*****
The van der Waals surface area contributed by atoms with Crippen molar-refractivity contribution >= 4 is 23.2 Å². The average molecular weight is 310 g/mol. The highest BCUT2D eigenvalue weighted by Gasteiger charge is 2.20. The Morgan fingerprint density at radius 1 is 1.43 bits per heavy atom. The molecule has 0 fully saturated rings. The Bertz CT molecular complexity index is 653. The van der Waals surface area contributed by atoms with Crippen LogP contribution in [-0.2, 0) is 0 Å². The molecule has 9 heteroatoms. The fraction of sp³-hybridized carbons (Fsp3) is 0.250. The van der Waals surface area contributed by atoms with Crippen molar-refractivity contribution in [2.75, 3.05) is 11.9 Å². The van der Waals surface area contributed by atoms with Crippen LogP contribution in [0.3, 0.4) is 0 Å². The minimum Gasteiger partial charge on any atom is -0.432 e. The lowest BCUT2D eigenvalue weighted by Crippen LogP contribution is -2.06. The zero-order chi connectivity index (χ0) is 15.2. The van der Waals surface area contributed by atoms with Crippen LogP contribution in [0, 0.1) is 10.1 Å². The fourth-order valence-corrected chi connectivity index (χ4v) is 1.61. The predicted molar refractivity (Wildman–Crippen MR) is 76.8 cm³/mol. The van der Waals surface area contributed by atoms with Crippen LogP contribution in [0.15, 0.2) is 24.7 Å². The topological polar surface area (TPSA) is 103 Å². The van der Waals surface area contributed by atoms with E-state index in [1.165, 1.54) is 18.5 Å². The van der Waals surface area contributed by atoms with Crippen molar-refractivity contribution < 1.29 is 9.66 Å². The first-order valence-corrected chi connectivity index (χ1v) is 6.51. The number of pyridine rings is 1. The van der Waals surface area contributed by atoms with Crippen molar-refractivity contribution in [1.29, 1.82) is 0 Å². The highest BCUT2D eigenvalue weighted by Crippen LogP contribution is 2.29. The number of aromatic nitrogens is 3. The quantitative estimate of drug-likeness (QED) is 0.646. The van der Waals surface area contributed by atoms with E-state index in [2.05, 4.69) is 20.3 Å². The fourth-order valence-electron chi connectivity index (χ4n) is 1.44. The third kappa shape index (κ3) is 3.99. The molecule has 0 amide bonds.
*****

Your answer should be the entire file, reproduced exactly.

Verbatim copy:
The van der Waals surface area contributed by atoms with Crippen molar-refractivity contribution >= 4 is 23.2 Å². The average molecular weight is 310 g/mol. The highest BCUT2D eigenvalue weighted by Gasteiger charge is 2.20. The Morgan fingerprint density at radius 1 is 1.43 bits per heavy atom. The molecule has 0 fully saturated rings. The Bertz CT molecular complexity index is 653. The van der Waals surface area contributed by atoms with Crippen LogP contribution in [-0.2, 0) is 0 Å². The molecule has 9 heteroatoms. The fraction of sp³-hybridized carbons (Fsp3) is 0.250. The van der Waals surface area contributed by atoms with Crippen molar-refractivity contribution in [2.75, 3.05) is 11.9 Å². The van der Waals surface area contributed by atoms with Crippen LogP contribution in [0.3, 0.4) is 0 Å². The minimum Gasteiger partial charge on any atom is -0.432 e. The lowest BCUT2D eigenvalue weighted by Crippen LogP contribution is -2.06. The zero-order chi connectivity index (χ0) is 15.2. The van der Waals surface area contributed by atoms with Crippen LogP contribution in [0, 0.1) is 10.1 Å². The fourth-order valence-corrected chi connectivity index (χ4v) is 1.61. The predicted molar refractivity (Wildman–Crippen MR) is 76.8 cm³/mol. The van der Waals surface area contributed by atoms with Crippen LogP contribution in [0.15, 0.2) is 24.7 Å². The topological polar surface area (TPSA) is 103 Å². The van der Waals surface area contributed by atoms with E-state index in [1.165, 1.54) is 18.5 Å². The van der Waals surface area contributed by atoms with Crippen molar-refractivity contribution < 1.29 is 9.66 Å². The first-order valence-corrected chi connectivity index (χ1v) is 6.51. The number of pyridine rings is 1. The van der Waals surface area contributed by atoms with Crippen molar-refractivity contribution in [1.29, 1.82) is 0 Å². The highest BCUT2D eigenvalue weighted by Crippen LogP contribution is 2.29. The number of aromatic nitrogens is 3. The quantitative estimate of drug-likeness (QED) is 0.646. The van der Waals surface area contributed by atoms with E-state index in [2.05, 4.69) is 20.3 Å². The fourth-order valence-electron chi connectivity index (χ4n) is 1.44. The third kappa shape index (κ3) is 3.99. The molecule has 0 amide bonds.